Saturday

27th Nov 2021

Opinion

Eurozone needs institutional reform

  • The eurozone can no longer function as it is today (Photo: guysie)

One year before the European elections in May 2019, the eurozone is facing a series of challenges related to its architecture and its structural weaknesses.

The current fiscal policy framework is ineffective, as it has strengthened social and regional disparities and increased fiscal gaps between the periphery and the powerful European North.

Read and decide

Join EUobserver today

Become an expert on Europe

Get instant access to all articles — and 20 years of archives. 14-day free trial.

... or subscribe as a group

Public investments are not increasing, tight fiscal policies are still resisting against the promotion of a robust growth model, and despite the relative stabilization and growth that eurozone has shown over the last couple of years, the roots and causes of the 2008 financial crisis have not been fully addressed.

The crisis in Italy is coming to intensify the pressure on institutional reform, for which we have heard a lot, but we have seen little.

The delay in pushing for the necessary changes in Eurozone architecture is not just worrying but it may further enhance the eurosceptic and populist bloc and further exacerbate the already intense disappointment of a large part of European citizens over the implemented policies.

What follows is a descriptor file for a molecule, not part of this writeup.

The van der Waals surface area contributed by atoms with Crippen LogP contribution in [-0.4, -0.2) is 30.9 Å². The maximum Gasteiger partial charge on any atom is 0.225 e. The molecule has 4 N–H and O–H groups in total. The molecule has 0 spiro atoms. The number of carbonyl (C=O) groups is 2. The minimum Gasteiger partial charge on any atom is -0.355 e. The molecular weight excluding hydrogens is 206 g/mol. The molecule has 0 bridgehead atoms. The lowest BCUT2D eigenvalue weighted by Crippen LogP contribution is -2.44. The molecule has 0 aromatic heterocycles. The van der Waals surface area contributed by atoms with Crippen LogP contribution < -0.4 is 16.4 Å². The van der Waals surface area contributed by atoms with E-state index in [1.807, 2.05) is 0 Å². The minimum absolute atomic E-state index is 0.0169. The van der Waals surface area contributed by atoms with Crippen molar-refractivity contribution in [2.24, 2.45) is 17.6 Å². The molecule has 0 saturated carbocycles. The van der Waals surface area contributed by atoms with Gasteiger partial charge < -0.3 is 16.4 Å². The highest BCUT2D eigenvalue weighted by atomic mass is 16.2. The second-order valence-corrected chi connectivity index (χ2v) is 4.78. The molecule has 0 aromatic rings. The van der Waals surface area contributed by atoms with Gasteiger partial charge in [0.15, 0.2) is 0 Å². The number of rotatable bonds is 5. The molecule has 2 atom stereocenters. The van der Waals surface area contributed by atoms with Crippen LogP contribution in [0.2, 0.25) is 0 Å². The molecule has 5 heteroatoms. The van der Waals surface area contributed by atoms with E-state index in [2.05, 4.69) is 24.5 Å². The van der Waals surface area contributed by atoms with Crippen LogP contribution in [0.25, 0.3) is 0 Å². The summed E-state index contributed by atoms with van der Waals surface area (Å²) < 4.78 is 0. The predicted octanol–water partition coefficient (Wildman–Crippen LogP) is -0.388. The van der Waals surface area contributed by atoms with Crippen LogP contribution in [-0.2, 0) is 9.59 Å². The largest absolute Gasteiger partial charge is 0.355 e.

In this context, there are also positive developments.

The new socialist government in Spain, led by Pedro Sanchez, the Costa government in Portugal and the Tsipras government in Greece are three very interesting progressive political projects.

All three leaders are attempting to reshape the political balances in the EU and eurozone and to step up efforts towards achieving sustainable development, social and regional convergence.

The key initiatives and proposals of the progressive bloc at the European Council and the European Parliament focus on changing the fiscal policy priorities and protecting the weaker social groups, while at the same time increasing the resources of the European budget, pushing for tax harmonisation, strengthening cohesion policies, addressing social inequalities, improving burden-sharing and risk management within the Eurozone.

No more neo-liberalism

To put it simply, these forces are against the neo-liberal austerity policies, and the extreme populism and far-right euroscepticism that has grown during the recent years in many member-states.

It is, thus, important for the eurozone to choose its direction and decide on its next policy path.

Dilemmas are specific, risks are imminent, as imminent are the proposals of each side. The proposals of Tsipras, Costa and Macron are moving towards convergence and can be considered as positive, while Merkel does not want to change the existing balance of power and alter the substance of the current fiscal policies.

The eurozone can no longer function as it is today.

Both the examples of Greece and Italy test the limits of a system with inherent weaknesses that feeds internal gaps, strengthens deficits and debts in the European South, and surpluses in the European North respectively.

Therefore, we have to change course, as we will find ourselves for another time confronted with everything that has led Europe to the financial crisis ten years ago.